[ by Charles Cameron — “homegrown” jihad ]
Jihad Joe: Americans who go to war in the name of Islam
by JM Berger
Potomac Books, Inc, 2011, hard back, $29.95
The title by itself is striking — Jihad Joe – and captures nicely the somewhat surreal blend of the normal and the utterly strange that we encounter when we think about “Americans who go to war in the name of Islam” – the subtitle and topic of JM Berger‘s book. And think about them, know a bit about them, we should.
The big question, of course, is Why?
Berger writes early on of young men who gather “to focus their rage through a religious filter” and while noting that jihadists comes from varied backgrounds and travel for varied reasons, correctly zeroes in on the sense of obligation that a jihadist interpretation of Islam imposes:
While all major religions have rules that limit or justify war, a small but significant minority of Muslims believe that under the correct circumstances, war is a fundamental obligation for everyone who shares the religion of Islam. When war is carried out according to the rules, it is called military jihad or simply jihad. [emphasis mine]
The rage may spring from many sources, social, economic, political, but when religion is used to focus it, as Berger nicely puts it, that obligation is what provides divine legitimacy — and the promise of miracles, martydom and a paradisal afterlife – and the sense of serving a higher purpose, to otherwise quieter lives.
Berger starts at the beginning. After a brief mention of the presence of many Muslims under slavery, two early and distinctly American expressions of Islam (the Moorish Science Temple and the Nation of Islam), and the beginnings of Muslim Brotherhood activity as Egyptian and other Muslim immigrants brought more orthodox strands of Islam to the States, Berger alerts us to the idea that Americans leaving to fight jihad may have deeper roots than we think.
Bin Laden‘s mentor Abdullah Azzam, for instance, was in the US in the 1980s appealing for Americans to help the mujahideen in their resistance to the Soviet occupation of Afghanistan – a cause supported by President Reagan, who took tea with muj leaders for discussion and photo op, and by the wily Charlie Wilson of Charlie Wilson’s War. Azzam’s calls for volunteers were successful:
No one kept track of how many Americans answered the call, and no one in or out of the U.S. Government would venture a guess on the record. More than 30 documented cases were examined for this book. Based on court records and intelligence documents, a conservative estimate might be that a minimum of 150 American citizens and legal residents went to fight the Soviets.
Implications for today: this has been happening for a long time, it’s not something Anwar al-Awlaki invented just yesterday — and there have been times when the US was no too displeased at such activities.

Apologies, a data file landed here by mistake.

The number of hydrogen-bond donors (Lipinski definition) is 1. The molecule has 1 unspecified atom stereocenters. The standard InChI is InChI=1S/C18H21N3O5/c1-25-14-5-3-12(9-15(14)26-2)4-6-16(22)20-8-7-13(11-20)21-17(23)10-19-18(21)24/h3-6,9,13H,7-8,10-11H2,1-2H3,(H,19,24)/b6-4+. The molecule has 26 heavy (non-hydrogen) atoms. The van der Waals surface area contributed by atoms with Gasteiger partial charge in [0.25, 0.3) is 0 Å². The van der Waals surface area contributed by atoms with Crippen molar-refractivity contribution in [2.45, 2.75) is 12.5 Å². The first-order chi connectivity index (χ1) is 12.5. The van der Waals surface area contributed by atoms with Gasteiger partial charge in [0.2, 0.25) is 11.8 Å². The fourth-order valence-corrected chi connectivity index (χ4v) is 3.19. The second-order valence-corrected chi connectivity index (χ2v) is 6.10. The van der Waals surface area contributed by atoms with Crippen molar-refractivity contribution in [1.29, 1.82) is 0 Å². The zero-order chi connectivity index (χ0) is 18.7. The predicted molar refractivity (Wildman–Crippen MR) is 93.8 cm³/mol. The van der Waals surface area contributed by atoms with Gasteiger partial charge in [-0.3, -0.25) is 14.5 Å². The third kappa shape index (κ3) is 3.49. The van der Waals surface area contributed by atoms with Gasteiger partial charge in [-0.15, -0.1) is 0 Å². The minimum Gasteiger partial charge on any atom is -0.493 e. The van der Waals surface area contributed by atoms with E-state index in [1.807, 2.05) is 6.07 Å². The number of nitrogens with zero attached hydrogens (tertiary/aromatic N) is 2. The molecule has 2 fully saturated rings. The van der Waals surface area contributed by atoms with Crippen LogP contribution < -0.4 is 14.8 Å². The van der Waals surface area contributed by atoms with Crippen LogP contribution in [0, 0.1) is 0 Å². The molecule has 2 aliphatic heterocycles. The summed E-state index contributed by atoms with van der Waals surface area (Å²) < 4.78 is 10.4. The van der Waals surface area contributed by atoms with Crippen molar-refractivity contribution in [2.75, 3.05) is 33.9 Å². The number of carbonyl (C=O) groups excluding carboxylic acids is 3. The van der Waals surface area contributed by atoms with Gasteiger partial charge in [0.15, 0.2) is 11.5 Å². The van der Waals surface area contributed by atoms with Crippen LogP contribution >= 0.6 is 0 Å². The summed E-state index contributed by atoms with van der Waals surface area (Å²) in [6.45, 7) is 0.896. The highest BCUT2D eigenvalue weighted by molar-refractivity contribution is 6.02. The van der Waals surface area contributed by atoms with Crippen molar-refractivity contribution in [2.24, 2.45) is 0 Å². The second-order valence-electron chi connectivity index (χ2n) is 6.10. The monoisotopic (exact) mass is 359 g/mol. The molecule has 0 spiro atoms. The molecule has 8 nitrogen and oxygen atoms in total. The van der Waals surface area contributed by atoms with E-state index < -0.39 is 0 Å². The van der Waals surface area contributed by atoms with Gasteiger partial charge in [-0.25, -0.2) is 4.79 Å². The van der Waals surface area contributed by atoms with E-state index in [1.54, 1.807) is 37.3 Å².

Azzam’s appeal was precisely to the sense of a general, compulsory obligation for Muslims – fard ayn in Arabic – buttressed by tales of the miraculous and promises of paradise. I emphasize these points because their appeal is real. The day Al-Qaida was founded, an American was present, Mohammed Loay Bayazid, aka Abu Rida al Suri, and it was his reading of Azzam’s account of miracles among the jihadists in Afghanistan – apparent supernatural protection from and/or paralysis of superior forces, the “odor of sanctity” on martyrs’ bodies – that turned him from a not very pious Muslim into a volunteer jihadist. You can read the stories yourself — Azzam’s book is now available for download, in English, on the web.
I’m focusing in on the religious element because that’s my area, others will comment better than I on the military or historical aspects that Berger deals with. But Berger makes it clear that from its inception, Al-Qaida numbered Americans among its higher echelons, and bin Laden was “strangely enamored of Americans and people who had spent time in the United States” – if only for the very practical reason that their passports allowed them access most anywhere.
The first act of violence on American soil generally attributed to AQ, Berger tells us, was the 1990 killing of Rashad Khalifa in Tucson, AZ. Khalifa was the numerologically inclined leader of a Tucson mosque and translator of the Qur’an whose apocalyptic date-setting (2280 CE) I mentioned in my Zenpundit post Apocalypse Not Yet? a week ago.
Khalifa’s story leads into that of Al Fuqra, a group that Berger describes in some detail, writing of their “rural compounds and small private villages” and their “covert paramilitary training grounds” and noting that while they have been implicated in “at least thirty-four incidents … from bombings to kidnappings to murder … the government has never moved against the group in an organized manner.”
Berger turns next to the blind Sheikh Omar Abdel Rahman and his followers, soon joined by the AQ-trained bomb-maker Ramzi Yousef, and the 1993 bombing of the World Trade Center – which failed to topple the towers — leaving the task for Mohammed Atta to complete in 2001 under bin Laden’s command
1992 sees several thousand US troops in Arabia given briefings on Saudi culture – largely a matter of Wahhabist Islam – and four-day passes to visit Mecca at Saudi expense were available for converts. As the Bosnian crisis began to unfold, ex-military Muslims converted by these means formed a natural pool for recruitment as jihadists to defend their Muslim brothers against ethnic cleansing and genocide at the hands of their Serb neighbors.
With the combination of the first WTC bombing and the Bosnian jihad, the “far enemy / near enemy” combo was in place: jihad could draw on both local and global events to fuel its global plans, and find both local and targets to take down…